Aliens could be everywhere. There are at least 100bn planets in our galaxy alone, and at least 20% of them could be habitable. Even if a tiny fraction of those planets – less than 1% of 1% – evolved life, there would still be tens of thousands of planets with aliens in our vicinity. But if we want to figure out where to start looking for these neighbours, we need to understand what they might be like and where they might thrive.
Ultimately, we want to understand as much as possible about an extraterrestrial species before we encounter it. Yet making predictions about aliens is hard because we have only one example – life on Earth – to extrapolate from. Just because eyes and limbs have evolved many times on Earth doesn’t mean they will appear even once elsewhere. Just because we are made of carbon and coded by DNA doesn’t mean aliens will be – they could be silicon based and coded by “XNA”.
However, as my colleagues and I argue in our new study, published in the International Journal of Astrobiology, there is another approach to making predictions about aliens that gets around this problem: using evolutionary theory as a guiding principle. The theory of natural selection allows us to make predictions that don’t depend on the details of Earth and will hold even for eyeless, nitrogen-breathing aliens.
Darwin formulated his theory of natural selection long before we knew what DNA was, how mutations appeared, or even how traits were passed on. It is remarkably simple and requires just a few ingredients to work: variation (some giraffes have longer necks than others), heritability of that variation (long-necked giraffes have long-necked babies) and differential success linked to the variation (long-necked giraffes eat more leaves and have more babies).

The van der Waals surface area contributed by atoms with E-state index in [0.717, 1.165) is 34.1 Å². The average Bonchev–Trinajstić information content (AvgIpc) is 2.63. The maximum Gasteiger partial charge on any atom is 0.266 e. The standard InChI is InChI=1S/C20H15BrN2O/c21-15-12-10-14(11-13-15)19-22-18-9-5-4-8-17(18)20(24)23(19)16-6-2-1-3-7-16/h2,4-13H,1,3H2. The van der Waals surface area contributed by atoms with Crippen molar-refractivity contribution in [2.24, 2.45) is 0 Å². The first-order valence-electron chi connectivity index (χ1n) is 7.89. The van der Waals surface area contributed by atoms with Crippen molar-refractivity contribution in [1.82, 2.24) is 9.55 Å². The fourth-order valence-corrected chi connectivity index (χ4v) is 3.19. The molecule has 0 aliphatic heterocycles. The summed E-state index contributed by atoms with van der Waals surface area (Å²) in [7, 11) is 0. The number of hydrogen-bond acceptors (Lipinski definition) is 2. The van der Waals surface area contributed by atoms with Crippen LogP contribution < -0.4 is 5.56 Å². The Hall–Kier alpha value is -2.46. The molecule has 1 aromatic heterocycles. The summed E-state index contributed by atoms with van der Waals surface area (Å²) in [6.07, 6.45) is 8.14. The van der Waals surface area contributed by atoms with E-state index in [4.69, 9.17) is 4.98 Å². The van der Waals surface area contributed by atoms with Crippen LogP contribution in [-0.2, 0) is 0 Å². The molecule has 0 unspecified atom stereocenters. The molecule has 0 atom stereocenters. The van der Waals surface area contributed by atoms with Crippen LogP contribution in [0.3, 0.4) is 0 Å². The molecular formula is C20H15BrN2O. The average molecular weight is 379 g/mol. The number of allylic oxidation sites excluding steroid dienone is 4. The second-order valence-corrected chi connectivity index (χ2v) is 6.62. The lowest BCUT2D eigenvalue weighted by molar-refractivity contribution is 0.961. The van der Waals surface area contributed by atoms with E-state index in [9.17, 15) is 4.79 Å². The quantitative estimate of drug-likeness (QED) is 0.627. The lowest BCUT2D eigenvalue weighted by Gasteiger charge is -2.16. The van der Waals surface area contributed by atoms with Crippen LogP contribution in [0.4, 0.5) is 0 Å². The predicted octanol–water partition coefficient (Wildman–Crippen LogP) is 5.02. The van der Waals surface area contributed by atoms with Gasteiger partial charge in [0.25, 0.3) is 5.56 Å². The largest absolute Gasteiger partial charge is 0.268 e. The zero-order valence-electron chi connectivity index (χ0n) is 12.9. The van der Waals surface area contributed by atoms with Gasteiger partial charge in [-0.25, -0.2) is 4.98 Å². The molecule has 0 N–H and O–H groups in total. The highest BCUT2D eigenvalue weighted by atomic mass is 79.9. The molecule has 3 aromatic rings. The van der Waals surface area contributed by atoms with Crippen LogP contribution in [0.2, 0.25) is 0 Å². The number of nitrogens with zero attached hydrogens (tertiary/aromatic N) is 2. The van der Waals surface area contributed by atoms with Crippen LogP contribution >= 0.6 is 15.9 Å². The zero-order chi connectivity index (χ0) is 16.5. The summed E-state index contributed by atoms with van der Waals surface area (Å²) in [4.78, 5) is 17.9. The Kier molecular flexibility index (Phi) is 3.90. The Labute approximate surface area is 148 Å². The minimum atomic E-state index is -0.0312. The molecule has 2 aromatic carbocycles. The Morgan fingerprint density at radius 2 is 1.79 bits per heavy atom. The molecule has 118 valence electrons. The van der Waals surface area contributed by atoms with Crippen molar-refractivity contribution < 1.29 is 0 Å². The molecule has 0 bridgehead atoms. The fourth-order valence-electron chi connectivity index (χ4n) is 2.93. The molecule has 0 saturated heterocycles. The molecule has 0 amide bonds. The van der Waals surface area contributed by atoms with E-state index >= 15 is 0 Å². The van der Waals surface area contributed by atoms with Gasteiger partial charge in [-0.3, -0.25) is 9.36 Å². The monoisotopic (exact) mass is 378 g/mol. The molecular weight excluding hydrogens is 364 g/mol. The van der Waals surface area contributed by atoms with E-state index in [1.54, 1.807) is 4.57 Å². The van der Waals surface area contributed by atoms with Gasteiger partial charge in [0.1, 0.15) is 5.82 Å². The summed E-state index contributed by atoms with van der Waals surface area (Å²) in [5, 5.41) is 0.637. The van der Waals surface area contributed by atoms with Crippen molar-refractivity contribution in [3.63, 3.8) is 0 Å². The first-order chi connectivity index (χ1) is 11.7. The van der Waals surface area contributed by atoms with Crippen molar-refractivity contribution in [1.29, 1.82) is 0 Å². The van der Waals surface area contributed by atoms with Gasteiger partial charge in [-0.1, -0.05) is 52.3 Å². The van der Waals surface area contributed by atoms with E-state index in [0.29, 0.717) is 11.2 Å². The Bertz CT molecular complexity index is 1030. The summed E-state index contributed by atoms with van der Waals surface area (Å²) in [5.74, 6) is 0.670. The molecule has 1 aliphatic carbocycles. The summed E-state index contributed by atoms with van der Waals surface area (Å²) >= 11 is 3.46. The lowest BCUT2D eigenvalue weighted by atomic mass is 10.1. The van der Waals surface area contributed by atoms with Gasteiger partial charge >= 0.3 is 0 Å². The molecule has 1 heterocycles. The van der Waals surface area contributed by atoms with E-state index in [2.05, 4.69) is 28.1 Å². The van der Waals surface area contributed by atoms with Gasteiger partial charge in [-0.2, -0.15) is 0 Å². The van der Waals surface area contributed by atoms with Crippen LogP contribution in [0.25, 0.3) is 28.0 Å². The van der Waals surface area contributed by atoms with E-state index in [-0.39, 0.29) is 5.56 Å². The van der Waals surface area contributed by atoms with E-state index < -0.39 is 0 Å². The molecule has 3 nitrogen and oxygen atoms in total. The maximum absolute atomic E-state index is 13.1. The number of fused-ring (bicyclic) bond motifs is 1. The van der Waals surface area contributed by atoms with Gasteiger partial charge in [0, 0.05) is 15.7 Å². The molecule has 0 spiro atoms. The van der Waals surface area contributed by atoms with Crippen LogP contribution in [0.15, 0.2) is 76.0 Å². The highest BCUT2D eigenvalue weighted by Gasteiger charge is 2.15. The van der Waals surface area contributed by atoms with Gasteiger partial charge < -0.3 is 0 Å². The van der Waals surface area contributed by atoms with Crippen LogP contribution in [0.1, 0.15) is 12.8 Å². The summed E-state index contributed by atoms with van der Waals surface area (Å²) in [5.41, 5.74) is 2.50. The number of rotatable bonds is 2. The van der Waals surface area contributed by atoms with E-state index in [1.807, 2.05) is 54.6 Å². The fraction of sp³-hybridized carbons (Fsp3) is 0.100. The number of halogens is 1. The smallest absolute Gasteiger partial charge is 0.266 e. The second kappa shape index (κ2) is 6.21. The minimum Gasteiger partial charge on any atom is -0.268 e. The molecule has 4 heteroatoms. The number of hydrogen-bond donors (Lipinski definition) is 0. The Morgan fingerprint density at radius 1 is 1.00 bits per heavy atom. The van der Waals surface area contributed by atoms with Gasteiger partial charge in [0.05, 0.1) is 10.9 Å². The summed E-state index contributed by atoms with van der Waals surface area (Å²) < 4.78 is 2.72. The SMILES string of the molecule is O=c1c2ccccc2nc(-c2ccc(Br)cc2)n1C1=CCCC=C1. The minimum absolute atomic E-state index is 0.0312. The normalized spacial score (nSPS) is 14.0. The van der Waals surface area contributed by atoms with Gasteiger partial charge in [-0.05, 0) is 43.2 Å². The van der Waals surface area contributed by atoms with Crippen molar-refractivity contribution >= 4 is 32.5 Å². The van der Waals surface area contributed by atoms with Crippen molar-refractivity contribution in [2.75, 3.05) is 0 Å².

In our paper, we use evolutionary theory to make a number of predictions about aliens. We argue that aliens will undergo natural selection. This is something often taken for granted or assumed to be an unknown. We show that there are firm theoretical grounds for believing that aliens will undergo (or have undergone) natural selection.
This article originally appeared in The Conversation
‘Aliens might not have two legs, or any legs, but their structure, from an evolutionary standpoint, will be much more familiar than we might think.’ Photograph: Alamy Stock Photo